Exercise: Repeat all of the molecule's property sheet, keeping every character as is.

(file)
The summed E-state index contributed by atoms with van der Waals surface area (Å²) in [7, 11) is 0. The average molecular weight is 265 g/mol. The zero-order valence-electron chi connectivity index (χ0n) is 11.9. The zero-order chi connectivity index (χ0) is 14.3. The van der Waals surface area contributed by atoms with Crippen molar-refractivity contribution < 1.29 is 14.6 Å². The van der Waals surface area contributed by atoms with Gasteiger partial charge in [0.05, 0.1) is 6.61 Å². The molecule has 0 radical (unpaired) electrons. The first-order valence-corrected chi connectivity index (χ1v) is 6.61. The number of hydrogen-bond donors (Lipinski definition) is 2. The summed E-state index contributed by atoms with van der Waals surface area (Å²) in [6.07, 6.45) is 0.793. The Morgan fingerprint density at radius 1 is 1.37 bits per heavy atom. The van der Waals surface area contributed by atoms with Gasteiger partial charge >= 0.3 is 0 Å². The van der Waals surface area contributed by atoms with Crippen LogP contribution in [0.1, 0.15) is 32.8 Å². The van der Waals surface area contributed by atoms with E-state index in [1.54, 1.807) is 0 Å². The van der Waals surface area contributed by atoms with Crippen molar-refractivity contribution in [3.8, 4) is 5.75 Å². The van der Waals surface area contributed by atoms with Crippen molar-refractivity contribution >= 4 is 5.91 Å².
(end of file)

The summed E-state index contributed by atoms with van der Waals surface area (Å²) in [7, 11) is 0. The average molecular weight is 265 g/mol. The zero-order valence-electron chi connectivity index (χ0n) is 11.9. The zero-order chi connectivity index (χ0) is 14.3. The van der Waals surface area contributed by atoms with Crippen molar-refractivity contribution < 1.29 is 14.6 Å². The van der Waals surface area contributed by atoms with Gasteiger partial charge in [0.05, 0.1) is 6.61 Å². The molecule has 0 radical (unpaired) electrons. The first-order valence-corrected chi connectivity index (χ1v) is 6.61. The number of hydrogen-bond donors (Lipinski definition) is 2. The summed E-state index contributed by atoms with van der Waals surface area (Å²) in [6.07, 6.45) is 0.793. The Morgan fingerprint density at radius 1 is 1.37 bits per heavy atom. The van der Waals surface area contributed by atoms with Gasteiger partial charge >= 0.3 is 0 Å². The van der Waals surface area contributed by atoms with Crippen LogP contribution in [0.1, 0.15) is 32.8 Å². The van der Waals surface area contributed by atoms with E-state index in [1.54, 1.807) is 0 Å². The van der Waals surface area contributed by atoms with Crippen molar-refractivity contribution in [3.8, 4) is 5.75 Å². The van der Waals surface area contributed by atoms with Crippen molar-refractivity contribution >= 4 is 5.91 Å².